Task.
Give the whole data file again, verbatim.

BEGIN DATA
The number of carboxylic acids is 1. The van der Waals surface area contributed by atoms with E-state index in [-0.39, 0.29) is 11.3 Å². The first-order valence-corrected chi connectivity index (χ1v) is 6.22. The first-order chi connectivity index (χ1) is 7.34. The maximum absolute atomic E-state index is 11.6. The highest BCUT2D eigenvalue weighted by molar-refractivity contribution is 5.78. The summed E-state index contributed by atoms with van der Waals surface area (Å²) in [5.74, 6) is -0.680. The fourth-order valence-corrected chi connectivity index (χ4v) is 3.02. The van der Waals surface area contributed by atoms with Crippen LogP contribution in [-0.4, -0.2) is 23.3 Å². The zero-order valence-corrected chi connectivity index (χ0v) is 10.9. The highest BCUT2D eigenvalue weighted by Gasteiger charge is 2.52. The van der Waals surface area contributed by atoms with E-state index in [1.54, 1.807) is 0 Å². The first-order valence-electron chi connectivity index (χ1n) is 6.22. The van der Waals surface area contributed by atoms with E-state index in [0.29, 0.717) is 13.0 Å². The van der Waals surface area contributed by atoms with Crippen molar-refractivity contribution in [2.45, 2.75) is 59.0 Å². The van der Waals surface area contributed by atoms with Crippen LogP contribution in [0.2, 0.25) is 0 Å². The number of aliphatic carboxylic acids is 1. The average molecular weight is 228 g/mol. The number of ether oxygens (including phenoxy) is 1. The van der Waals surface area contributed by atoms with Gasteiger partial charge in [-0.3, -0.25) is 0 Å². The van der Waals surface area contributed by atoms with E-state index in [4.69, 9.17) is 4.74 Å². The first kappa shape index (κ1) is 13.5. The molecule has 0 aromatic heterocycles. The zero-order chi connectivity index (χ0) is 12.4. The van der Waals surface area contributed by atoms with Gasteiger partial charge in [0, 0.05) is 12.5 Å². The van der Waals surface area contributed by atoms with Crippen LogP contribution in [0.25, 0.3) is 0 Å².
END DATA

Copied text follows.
The number of carboxylic acids is 1. The van der Waals surface area contributed by atoms with E-state index in [-0.39, 0.29) is 11.3 Å². The first-order valence-corrected chi connectivity index (χ1v) is 6.22. The first-order chi connectivity index (χ1) is 7.34. The maximum absolute atomic E-state index is 11.6. The highest BCUT2D eigenvalue weighted by molar-refractivity contribution is 5.78. The summed E-state index contributed by atoms with van der Waals surface area (Å²) in [5.74, 6) is -0.680. The fourth-order valence-corrected chi connectivity index (χ4v) is 3.02. The van der Waals surface area contributed by atoms with Crippen LogP contribution in [-0.4, -0.2) is 23.3 Å². The zero-order valence-corrected chi connectivity index (χ0v) is 10.9. The highest BCUT2D eigenvalue weighted by Gasteiger charge is 2.52. The van der Waals surface area contributed by atoms with E-state index in [1.54, 1.807) is 0 Å². The first-order valence-electron chi connectivity index (χ1n) is 6.22. The van der Waals surface area contributed by atoms with E-state index in [0.29, 0.717) is 13.0 Å². The van der Waals surface area contributed by atoms with Crippen molar-refractivity contribution in [2.45, 2.75) is 59.0 Å². The van der Waals surface area contributed by atoms with Crippen LogP contribution in [0.2, 0.25) is 0 Å². The number of aliphatic carboxylic acids is 1. The average molecular weight is 228 g/mol. The number of ether oxygens (including phenoxy) is 1. The van der Waals surface area contributed by atoms with Gasteiger partial charge in [-0.3, -0.25) is 0 Å². The van der Waals surface area contributed by atoms with E-state index in [4.69, 9.17) is 4.74 Å². The first kappa shape index (κ1) is 13.5. The molecule has 0 aromatic heterocycles. The zero-order chi connectivity index (χ0) is 12.4. The van der Waals surface area contributed by atoms with Gasteiger partial charge in [0, 0.05) is 12.5 Å². The van der Waals surface area contributed by atoms with Crippen LogP contribution in [0.25, 0.3) is 0 Å².